As Spender, Ovitz Was $6-Million Man

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Times Staff Writers

Just five weeks after hiring Hollywood power agent Michael Ovitz as president of Walt Disney Co. in 1995, Chairman Michael Eisner believed his friend should be fired.

But he hesitated out of fear that Ovitz would commit suicide.

That version of events is contained in hundreds of pages of newly unsealed court documents detailing the stormy partnership between two of the most influential figures in Hollywood over the last 20 years.

The documents, filed in connection with a Delaware shareholder suit against Disney’s board of directors, provide a particularly unflattering view of Ovitz, whose stratospheric spending was extravagant even by Hollywood standards. During the 15 months he worked at Disney, Ovitz burned through $6 million on personal expenses, according to the records.


But it’s Eisner who stands to lose the most from the release of the documents.

Their emergence comes at a particularly inopportune time for the Disney chairman, who next week faces a challenge by some shareholders to force him from the board. In recent days, a number of state employee pension funds and two influential shareholder advisory firms have recommended against voting for Eisner’s reelection as a director. On Friday, pension funds from Ohio and North Carolina joined the list.

Although Eisner’s election is assured because he is running unopposed, a significant protest vote at the company’s annual meeting on Wednesday could weaken him to the point where the board would feel compelled to push him aside. Company officials are privately predicting that Eisner may fail to win as much as 30% of the vote.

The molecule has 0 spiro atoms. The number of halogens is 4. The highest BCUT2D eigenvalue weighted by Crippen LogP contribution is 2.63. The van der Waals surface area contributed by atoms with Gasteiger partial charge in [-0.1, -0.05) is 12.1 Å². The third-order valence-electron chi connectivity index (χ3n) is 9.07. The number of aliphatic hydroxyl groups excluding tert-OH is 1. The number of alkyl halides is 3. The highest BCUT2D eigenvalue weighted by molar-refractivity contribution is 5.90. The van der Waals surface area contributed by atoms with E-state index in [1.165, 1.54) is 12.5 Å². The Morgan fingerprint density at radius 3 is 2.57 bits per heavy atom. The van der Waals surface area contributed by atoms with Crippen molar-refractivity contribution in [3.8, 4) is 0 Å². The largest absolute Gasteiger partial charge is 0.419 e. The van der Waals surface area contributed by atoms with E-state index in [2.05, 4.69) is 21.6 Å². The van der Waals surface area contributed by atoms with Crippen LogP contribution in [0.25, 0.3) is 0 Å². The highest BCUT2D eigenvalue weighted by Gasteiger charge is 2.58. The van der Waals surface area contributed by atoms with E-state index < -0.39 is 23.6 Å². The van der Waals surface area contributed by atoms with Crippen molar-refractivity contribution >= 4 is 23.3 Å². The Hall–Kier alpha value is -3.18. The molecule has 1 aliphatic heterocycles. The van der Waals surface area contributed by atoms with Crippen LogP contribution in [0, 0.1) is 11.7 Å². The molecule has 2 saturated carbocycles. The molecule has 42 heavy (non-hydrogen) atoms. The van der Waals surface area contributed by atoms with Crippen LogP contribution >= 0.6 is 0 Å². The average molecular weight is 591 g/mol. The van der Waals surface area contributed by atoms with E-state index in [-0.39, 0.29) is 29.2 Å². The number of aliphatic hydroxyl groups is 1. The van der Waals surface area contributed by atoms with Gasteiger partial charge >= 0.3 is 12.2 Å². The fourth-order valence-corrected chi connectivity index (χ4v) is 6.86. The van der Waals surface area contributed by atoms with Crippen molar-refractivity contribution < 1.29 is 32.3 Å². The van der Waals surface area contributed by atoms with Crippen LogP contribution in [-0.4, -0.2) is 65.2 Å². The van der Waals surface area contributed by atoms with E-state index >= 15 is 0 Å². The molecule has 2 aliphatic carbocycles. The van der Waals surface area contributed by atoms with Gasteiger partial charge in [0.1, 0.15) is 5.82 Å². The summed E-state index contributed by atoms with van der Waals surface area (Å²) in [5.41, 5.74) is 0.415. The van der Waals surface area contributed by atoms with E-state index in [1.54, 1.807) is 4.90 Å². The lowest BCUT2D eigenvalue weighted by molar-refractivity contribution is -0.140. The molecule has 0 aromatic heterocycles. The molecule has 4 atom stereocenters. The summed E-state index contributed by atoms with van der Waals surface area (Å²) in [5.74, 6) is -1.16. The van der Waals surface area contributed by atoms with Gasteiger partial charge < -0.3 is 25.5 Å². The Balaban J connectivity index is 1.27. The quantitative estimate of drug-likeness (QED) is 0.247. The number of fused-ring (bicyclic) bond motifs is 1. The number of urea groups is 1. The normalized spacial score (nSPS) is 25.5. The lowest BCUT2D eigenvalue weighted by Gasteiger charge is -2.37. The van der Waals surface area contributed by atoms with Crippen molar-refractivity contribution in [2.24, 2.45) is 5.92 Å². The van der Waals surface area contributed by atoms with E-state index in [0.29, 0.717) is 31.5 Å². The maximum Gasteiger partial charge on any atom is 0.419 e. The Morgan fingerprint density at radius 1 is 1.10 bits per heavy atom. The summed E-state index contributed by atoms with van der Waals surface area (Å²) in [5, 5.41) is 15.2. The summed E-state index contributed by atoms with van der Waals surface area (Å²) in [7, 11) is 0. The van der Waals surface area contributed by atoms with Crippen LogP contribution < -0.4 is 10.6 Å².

The documents in Delaware Chancery Court resurrect issues now being used to criticize Eisner’s judgment and leadership. Shareholder advisory firm Glass Lewis & Co., for one, cited the legal papers in concluding that Eisner “failed to respect fully the separation of the company’s interests from his own and those of his friends and personal business partners.”

The release of the court papers was coincidental and not timed to influence the shareholder vote. Indeed, two of the defendants -- former directors Roy E. Disney and Stanley P. Gold -- are now spearheading the anti-Eisner campaign.

Ovitz did not respond to a request for comment. A Disney spokesman declined to comment. But in a legal challenge filed Friday, lawyers for Disney directors attacked as “one-sided” and “seriously flawed” one key filing: a report by Deborah A. DeMott, a Duke University law professor retained as an expert witness by the shareholders, who are contesting the circumstances surrounding Ovitz’s hiring and firing.

In her report, DeMott said Eisner decided to hire Ovitz as Disney president before consulting the company’s board of directors. The two men decided during an August 1995 hike in Aspen, Colo., that Ovitz should join Disney. Before board approval, DeMott said, remodeling began on Ovitz’s future office and appraisals were sought for his corporate jet. The board signed off in late September.


Ovitz rose to overriding power in Hollywood during the 1980s, when he and his Creative Artists Agency dominated the film business with a roster of top stars and directors. After brokering such high-profile corporate deals as the sale of MCA Inc. to Matsushita, he abandoned the agency and became Eisner’s understudy at Disney.

But the partnership between the two strong-willed men went downhill quickly, leading to a controversial cash-and-stock severance package valued at nearly $100 million when Ovitz left. The package soon rose in value to as much as $140 million as Disney’s stock price increased but later dropped as the shares tumbled.

A specially commissioned review of Ovitz’s expenses was quietly carried out after his departure. Dubbed “Project MSO” -- for Ovitz’s initials -- it uncovered a level of spending that infuriated Disney executives.

Ovitz, according to the study by an independent accountant, spent more than $2 million to remodel his office. At one point, he and his decorator proposed changes to the woodwork. The tab: $150,000.